We got a call from Filibuster on the answering machine this morning: She can’t retrieve voice mails from her cell phone. Worse, the ATM refuses to dispense any money to her. Apparently her PIN is too long. Filibuster is a great believer in strong passwords.
I call the bank and they ask me how long PINs are supposed to be in Europe and I tell them I really don’t know: the last time I was in Europe there were no debit cards. They place me on hold. They transfer me twice. They tell me to go to a branch after the weekend is over. They tell me there’s no way they can change her PIN for me. They give me a number for Filibuster to call, but I cannot reach her and if I leave her a voice mail with the number she won’t be able to get to it.
Somehow, I manage to change her pin online and I call her again, but of course, she doesn’t pick up. I send my first-ever text message and hope that she receives it. In the middle of all this, my husband yells at Squints because he’s making too much noise, but the truth is, he’s worried about his daughter and there’s nothing he can do to help her.
* * *
The temperatures are in the seventies today. It’s overcast and rain threatens. It’s a bit muggy but there’s a slight breeze. A perfect day for the opening of raspberry season.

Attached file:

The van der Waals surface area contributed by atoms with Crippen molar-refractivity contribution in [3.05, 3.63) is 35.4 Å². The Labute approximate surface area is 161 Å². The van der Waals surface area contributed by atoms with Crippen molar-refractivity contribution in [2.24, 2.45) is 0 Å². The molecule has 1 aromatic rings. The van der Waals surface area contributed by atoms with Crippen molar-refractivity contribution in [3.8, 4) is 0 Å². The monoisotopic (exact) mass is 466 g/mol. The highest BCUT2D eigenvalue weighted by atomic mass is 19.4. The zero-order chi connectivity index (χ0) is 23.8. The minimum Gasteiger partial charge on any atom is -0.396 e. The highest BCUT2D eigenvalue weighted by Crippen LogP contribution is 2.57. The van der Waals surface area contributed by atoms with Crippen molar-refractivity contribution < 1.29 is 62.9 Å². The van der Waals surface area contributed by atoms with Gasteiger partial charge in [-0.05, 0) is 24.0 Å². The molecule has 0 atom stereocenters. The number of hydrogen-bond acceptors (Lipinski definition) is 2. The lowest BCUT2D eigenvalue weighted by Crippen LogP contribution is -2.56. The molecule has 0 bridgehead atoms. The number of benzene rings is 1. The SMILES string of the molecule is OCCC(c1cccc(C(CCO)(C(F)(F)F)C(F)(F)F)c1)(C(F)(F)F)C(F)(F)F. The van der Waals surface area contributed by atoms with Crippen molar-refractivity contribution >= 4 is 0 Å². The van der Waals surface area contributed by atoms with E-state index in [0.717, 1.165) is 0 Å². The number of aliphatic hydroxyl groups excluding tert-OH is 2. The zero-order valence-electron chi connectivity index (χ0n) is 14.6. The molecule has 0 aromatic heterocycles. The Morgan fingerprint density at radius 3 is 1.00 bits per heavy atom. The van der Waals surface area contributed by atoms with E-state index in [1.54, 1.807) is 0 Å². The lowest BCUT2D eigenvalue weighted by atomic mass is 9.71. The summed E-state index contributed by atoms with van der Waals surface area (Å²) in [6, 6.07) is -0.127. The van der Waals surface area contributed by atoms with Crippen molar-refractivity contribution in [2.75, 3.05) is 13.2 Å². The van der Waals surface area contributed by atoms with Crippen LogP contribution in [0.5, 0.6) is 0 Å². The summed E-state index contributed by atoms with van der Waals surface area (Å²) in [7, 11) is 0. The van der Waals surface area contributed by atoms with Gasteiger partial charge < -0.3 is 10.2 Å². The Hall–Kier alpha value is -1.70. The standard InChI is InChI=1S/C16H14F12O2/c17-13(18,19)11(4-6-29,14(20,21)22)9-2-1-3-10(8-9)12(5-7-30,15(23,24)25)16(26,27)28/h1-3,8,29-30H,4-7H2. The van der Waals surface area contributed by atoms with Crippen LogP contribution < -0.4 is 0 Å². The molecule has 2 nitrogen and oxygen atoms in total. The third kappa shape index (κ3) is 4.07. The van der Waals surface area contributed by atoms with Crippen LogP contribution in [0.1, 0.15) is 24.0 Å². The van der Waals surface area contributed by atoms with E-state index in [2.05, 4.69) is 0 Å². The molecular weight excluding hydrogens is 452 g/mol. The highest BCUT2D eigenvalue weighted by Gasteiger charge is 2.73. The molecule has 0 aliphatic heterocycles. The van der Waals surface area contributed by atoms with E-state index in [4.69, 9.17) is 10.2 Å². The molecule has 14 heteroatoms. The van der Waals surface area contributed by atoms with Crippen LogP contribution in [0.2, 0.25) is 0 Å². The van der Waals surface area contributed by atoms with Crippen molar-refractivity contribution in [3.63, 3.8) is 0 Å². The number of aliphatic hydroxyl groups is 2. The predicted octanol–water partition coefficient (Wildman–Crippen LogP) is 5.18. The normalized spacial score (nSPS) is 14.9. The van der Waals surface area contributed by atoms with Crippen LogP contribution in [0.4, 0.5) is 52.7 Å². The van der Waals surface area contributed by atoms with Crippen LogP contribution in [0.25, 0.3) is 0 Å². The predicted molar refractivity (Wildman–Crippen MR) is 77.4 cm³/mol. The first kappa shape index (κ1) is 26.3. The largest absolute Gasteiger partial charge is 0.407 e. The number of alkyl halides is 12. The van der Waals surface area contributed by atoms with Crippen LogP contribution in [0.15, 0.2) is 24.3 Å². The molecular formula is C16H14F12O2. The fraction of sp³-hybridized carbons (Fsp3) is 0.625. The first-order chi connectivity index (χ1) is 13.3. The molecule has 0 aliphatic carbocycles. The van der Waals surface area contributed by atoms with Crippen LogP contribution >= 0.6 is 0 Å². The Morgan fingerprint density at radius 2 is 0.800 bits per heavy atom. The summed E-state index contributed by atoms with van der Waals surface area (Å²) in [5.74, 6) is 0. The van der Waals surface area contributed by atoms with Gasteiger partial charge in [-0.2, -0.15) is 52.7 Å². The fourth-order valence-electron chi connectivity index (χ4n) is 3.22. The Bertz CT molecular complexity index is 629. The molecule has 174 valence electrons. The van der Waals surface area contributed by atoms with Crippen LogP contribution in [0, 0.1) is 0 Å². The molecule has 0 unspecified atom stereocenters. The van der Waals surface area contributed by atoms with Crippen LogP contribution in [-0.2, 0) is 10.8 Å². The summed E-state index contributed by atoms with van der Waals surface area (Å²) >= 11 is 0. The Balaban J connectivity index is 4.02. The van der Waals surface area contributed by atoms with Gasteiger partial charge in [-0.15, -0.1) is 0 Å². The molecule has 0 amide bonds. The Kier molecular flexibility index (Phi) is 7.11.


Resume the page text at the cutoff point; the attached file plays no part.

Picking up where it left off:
Only two people are in the field when we arrive. Their car is parked in an open spot between rows. It has Florida plates and I wonder whether this husband and wife are snowbirds moved home for the summer. The husband wears shorts and a white work shirt and has about fifteen raspberries to his credit. Farther down the row, his wife wears a knee brace.
“It’s all picked over,” she tells me, gesturing to the bushes full of hard berries. “You have to bend over.” Her voice is almost indignant. “They missed everything underneath.”
And she’s right. I kneel before a bush and find a trove of berries, ripe and perfect.
Raspberries don’t snap when you pick them. If they’re ripe, they fall right off right into your hand at the slightest of touches. But the ones that cling to the bush, even if they look ready, need a bit more time. You can wrestle them from the branch; you can force them off, but they’ll be hard and bitter.
In another field behind us, families glean the last of the strawberries and I think about the twenty quarts I have in the freezer. Have I set enough by? Do I need more for the winter? “I’m putting these right in the freezer,” I tell the kids, gesturing to the raspberries. Two and a half quarts isn’t nearly enough.
“Six forty-nine,” the cashier says.
My husband swipes his debit card. “Don’t you want to have a little tonight, enjoy the fruits of our labor?”
I weaken and he stops at the grocery store and we spend another six bucks on a movie and ice cream, about as much as we spent this morning on sixty pet “waste disposal bags” straight from China.
With each purchase, we casually swipe our debit cards and I wonder if my daughter is able to get to her money yet.
Finally, Filibuster calls. Two people in her group have been pick-pocketed. Some of the girls got lost today. But she’s able to get to her money and she’s safe and for the first time in a couple of days, I can relax and I realize that being a parent is a lot like being a raspberry plant: You have to know when to hold on tight, despite the pulling. And, ultimately, when the time is right, you have to let go.
Labels: Buying Locally, Community, Consumption, Country life, Culture, Daughters, Gardening, Girls, Raising Children, Raspberries, Sons